We put out a call for submissions to see how you were using your Epica books, journals and albums and the response was overwhelming. Every day we are amazed with the creativity of our clients and the chance to share in your photography, art, and writing. Thank you. Without further delay it is a pleasure to present the June 2009 winner: Randy Raysbrook
Excerpts of an article titled Engaging People in Spiritual Conversation by Gwen Sellers. reprinted with permission from Randy Raysbrook.
“You remind me of Socrates and he’s my hero,” or so one student told Navigator Randy Raysbrook. Around the University of Colorado at Colorado Springs campus, Randy has been known as “the guy with the big book.” He has been asking students to write their thoughts in a large, leather-bound journal as a way of getting to know what’s on their hearts.
Randy has been with The Navigators for 26 years and is currently working in the Metro Mission. “Part of my job is to help The Navigators learn new ways to teach and learn, to create new ministry environments that are interactive, creative, and that connect with people,” Randy explains. “We need to continually learn about our audience. So I asked myself, since I had done campus ministry for years, ‘Are students the same today?’ And I know they’re not. So
that’s why I got this,” he says, pulling out his infamous journal. This particular large, handcrafted journal is made in Florence, Italy, and only one U.S. company is allowed to import them. “I think they’re magnificent,” Randy says, “So I bought one of these and I wanted to use it creatively while I was answering the question, ‘How have students changed?’ I want students to teach me what’s deep in their soul. So I knew a provocative question could start a good conversation.”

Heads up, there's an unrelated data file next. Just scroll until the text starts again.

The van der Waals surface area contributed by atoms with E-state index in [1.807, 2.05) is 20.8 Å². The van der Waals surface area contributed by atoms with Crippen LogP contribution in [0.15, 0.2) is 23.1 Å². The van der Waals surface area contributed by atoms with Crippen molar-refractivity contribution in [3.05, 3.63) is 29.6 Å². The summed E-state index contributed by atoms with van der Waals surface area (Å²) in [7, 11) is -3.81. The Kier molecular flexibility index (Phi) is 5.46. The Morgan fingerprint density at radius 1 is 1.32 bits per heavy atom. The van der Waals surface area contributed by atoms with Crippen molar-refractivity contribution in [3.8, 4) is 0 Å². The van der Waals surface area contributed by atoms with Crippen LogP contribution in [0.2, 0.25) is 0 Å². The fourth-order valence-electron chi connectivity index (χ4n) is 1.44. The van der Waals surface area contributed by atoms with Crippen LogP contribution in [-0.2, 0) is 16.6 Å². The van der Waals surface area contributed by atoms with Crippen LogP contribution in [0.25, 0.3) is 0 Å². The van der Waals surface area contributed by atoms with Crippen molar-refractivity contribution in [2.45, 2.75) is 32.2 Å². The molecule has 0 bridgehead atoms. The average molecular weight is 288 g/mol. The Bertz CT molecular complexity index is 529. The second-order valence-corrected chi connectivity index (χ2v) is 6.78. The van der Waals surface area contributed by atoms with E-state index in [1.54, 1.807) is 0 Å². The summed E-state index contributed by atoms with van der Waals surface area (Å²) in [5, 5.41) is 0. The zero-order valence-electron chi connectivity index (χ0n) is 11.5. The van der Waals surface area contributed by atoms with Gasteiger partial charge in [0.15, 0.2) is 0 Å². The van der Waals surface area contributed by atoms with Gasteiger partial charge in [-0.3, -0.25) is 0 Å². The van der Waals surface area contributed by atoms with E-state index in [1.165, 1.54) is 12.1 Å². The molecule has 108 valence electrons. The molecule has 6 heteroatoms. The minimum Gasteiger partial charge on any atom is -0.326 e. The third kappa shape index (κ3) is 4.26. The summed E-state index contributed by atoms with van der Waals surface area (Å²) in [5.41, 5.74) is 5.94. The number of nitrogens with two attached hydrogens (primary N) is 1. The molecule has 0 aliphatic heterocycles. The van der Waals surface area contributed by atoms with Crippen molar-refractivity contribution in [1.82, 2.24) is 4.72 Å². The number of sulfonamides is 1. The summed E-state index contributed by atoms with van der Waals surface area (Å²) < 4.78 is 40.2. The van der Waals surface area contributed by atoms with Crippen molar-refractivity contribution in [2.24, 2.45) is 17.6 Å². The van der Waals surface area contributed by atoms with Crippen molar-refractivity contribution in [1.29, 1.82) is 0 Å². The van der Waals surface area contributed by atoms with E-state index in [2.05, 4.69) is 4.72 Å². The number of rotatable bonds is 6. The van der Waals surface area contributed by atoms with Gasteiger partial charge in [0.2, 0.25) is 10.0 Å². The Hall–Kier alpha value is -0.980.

Journal and pen in hand, Randy begins the process. He walks up to students, targeting the nontraditional ones least likely to participate in any church-related activity, and asks permission to ask them a question. Showing the student his journal, he explains its Italian origins and his desire to use it for student thoughts. Before they agree to answer his question, Randy warns students that it is one they may not want to answer. He then tells them the two conditions to which they must agree: They must be brutally honest saying “exactly what’s on your heart,” and they must allow their answers to be read by other people.
“If you could write a note to God and tell Him anything you want, and He
would read it, what would you say?”
We congratulate Randy for his work with the students of the University of Colorado and in the community. Randy thank you for sharing your story, engaging people and inspiring them to think and self-reflect.